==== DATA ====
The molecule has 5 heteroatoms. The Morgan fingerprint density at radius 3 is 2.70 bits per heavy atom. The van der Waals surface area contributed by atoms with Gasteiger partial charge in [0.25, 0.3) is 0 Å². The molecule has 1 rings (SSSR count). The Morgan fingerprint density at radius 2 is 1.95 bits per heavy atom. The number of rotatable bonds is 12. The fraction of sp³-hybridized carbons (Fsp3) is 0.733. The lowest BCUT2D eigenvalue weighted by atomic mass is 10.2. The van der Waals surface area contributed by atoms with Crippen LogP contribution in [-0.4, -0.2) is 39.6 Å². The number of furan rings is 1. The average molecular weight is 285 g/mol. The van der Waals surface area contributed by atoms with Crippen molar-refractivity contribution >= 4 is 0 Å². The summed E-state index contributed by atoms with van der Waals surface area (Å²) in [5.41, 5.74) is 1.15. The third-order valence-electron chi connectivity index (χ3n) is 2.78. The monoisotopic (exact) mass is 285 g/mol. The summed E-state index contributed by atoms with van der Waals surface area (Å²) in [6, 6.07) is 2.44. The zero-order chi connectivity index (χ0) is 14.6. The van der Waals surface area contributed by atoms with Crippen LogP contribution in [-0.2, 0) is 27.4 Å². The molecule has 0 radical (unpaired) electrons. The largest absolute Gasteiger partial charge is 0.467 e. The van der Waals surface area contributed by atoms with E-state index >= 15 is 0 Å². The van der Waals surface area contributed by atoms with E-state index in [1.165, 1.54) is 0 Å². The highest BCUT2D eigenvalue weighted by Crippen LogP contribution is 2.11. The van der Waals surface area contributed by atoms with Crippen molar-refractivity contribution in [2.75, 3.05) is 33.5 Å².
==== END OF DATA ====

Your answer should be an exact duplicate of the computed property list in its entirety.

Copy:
The molecule has 5 heteroatoms. The Morgan fingerprint density at radius 3 is 2.70 bits per heavy atom. The van der Waals surface area contributed by atoms with Gasteiger partial charge in [0.25, 0.3) is 0 Å². The molecule has 1 rings (SSSR count). The Morgan fingerprint density at radius 2 is 1.95 bits per heavy atom. The number of rotatable bonds is 12. The fraction of sp³-hybridized carbons (Fsp3) is 0.733. The lowest BCUT2D eigenvalue weighted by atomic mass is 10.2. The van der Waals surface area contributed by atoms with Crippen LogP contribution in [-0.4, -0.2) is 39.6 Å². The number of furan rings is 1. The average molecular weight is 285 g/mol. The van der Waals surface area contributed by atoms with Crippen molar-refractivity contribution >= 4 is 0 Å². The summed E-state index contributed by atoms with van der Waals surface area (Å²) in [5.41, 5.74) is 1.15. The third-order valence-electron chi connectivity index (χ3n) is 2.78. The monoisotopic (exact) mass is 285 g/mol. The summed E-state index contributed by atoms with van der Waals surface area (Å²) in [6, 6.07) is 2.44. The zero-order chi connectivity index (χ0) is 14.6. The van der Waals surface area contributed by atoms with Crippen LogP contribution in [-0.2, 0) is 27.4 Å². The molecule has 0 radical (unpaired) electrons. The largest absolute Gasteiger partial charge is 0.467 e. The van der Waals surface area contributed by atoms with E-state index >= 15 is 0 Å². The van der Waals surface area contributed by atoms with E-state index in [1.165, 1.54) is 0 Å². The highest BCUT2D eigenvalue weighted by Crippen LogP contribution is 2.11. The van der Waals surface area contributed by atoms with Crippen molar-refractivity contribution in [2.75, 3.05) is 33.5 Å².